Showing posts from May, 2015

Oldie but a Goodie

12 years ago, I made this black work coif for myself when I was entertaining ideas of doing Elizabethan. I found out then that I love doing black work but not wearing the garb for that era.  Here is the coif I made for myself and have since gifted to a good friend who does wear that time period garb. It looks amazing on her.

The pattern was taken from the Jane Bostock sampler of 1598
The materials used were linen fabric, silk thread single strand and gold pallions. Also white satin ribbon for the ties.

There are things I have learned since then about black work that I would do differently such as I would now extend the blackwork just past the outline of the coif shape so that I have complete stitching to the hemlines. I know some of the work would get stitched inside and not seen but better than having the blank white linen showing. You see some at the top seam too but not as badly.  All the embroidery took me 7 months roughly and I think at that point, the end being in sight I was a…

Pelican Hood

A friend asked if I would make a light weight Pelican hood for the warmer weather (as he has a heavy double layer wool hood he was elevated in).  This hood I made is of a light weight linen and has "ermine" trim that I purchased at Calontir trim at Pennsic. The hood was received so now I can post the images.

Apron dress Do Over

 So, the apron dress I sent to my friend in PA was not fit correctly. So after some pinning, she sent it back to me so that I could refit it for her. Before I send it out to her, I decided to spiff it up a little to make up for my mistake in measuring when I cut it out and stitched it together.  I added this little motif that I found online to the dress in matching silk embroidery thread.  I sent her a picture and she loves it! :D Going out in the mail tomorrow. 

Walk Down Memory Lane...

 I was going through the bookmark file and I came across the link to an old shutterfly account I had. The last time I entered into it was 2011! While I was looking through the pictures, I came across some shots of embroideries and sewing I did that I had lost the original pictures to. So I'm posting them here for view and to keep track for my own records.  I am doing this from memory so bear with me on the history of each item.  The first two images are of a wool hood lined in red linen with gold metal thread embellishments on it. I recreated this hood from an image in an illuminated manuscript from the 14th c.  The good gentle modeling it is Count Isenwulf from AEthaelmarc (when he lived in Eastern PA many years ago).  The gold metal thread I used was Japanese metal thread so, not a true gold metal but it was what I could afford at the time. It was couched to the wool with silk thread.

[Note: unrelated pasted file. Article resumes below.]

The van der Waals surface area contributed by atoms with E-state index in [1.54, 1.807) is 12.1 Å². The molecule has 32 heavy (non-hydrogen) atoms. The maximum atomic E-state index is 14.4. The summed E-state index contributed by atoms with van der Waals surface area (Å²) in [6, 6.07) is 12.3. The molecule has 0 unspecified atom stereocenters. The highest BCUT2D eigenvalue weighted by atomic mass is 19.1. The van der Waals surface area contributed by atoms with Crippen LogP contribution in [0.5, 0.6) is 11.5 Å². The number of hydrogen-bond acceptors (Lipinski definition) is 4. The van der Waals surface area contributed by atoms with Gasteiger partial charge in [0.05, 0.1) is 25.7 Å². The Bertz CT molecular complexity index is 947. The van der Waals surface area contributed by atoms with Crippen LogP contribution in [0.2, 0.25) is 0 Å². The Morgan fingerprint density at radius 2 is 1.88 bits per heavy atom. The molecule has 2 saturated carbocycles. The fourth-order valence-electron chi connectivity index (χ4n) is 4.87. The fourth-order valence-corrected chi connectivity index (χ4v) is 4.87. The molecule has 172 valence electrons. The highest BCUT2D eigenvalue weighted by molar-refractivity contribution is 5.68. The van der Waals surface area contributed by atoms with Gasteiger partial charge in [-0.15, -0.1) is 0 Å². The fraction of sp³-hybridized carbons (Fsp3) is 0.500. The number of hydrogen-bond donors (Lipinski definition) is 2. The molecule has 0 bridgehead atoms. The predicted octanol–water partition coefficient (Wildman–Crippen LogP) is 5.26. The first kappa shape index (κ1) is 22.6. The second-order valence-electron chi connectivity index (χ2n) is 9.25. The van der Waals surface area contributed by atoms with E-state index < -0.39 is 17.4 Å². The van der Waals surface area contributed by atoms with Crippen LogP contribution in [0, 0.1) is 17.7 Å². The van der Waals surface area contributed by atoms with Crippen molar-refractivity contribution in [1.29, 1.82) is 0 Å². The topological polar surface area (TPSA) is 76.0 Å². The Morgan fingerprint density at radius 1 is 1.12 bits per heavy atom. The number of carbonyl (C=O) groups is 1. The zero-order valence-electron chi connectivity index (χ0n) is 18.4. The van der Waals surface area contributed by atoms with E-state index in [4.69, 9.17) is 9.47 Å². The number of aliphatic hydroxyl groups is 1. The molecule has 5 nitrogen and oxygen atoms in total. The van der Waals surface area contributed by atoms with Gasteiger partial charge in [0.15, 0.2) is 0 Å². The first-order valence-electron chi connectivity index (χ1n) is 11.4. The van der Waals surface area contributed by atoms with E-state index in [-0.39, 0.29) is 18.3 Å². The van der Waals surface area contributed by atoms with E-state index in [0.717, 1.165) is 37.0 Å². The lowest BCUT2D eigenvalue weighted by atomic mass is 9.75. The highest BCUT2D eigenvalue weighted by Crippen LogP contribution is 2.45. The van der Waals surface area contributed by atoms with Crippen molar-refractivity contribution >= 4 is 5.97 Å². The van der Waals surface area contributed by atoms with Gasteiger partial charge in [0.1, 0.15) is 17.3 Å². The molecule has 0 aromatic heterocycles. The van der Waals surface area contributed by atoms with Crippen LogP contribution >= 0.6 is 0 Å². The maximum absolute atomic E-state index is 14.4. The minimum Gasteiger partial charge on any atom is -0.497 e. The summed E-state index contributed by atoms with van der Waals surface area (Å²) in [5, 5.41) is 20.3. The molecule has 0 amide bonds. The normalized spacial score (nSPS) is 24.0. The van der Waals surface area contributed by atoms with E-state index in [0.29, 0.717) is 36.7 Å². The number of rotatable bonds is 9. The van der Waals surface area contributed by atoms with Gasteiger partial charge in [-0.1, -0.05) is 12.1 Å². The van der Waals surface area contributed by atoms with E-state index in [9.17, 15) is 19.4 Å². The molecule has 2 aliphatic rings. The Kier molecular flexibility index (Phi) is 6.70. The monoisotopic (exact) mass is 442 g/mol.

The acorn embroidered below was one of man that went onto a cushion for Dutchess Brenwen as h…

Viking tunic..yes another one

I just completed this Viking tunic for a friend.  We talked about me making it months back and was FINALLY able to get measurements (by stealing a tunic he was wearing that day!) and able to get working on it. He chose the color linen and had it mailed to me directly. I washed and dried it prior to cutting it out and then used the "stolen" tunic as a pattern for it.  His request was to have Viking runes on the sleeve that when translated say "It begins in the beginning as all things do."  He provided the translation.  The hem and collar are a double herringbone stitch done in blue, white and green thread. The wolves heads are the symbols on his coat of arms and I copied them onto the tunic for further personalization.  I used cotton thread instead of silk thread because honestly, cotton is a bit tougher. I have found that men tend to be a bit tougher on their garb then women.  Also, The gold and green colors I was out of in my silk thread collection and funds bein…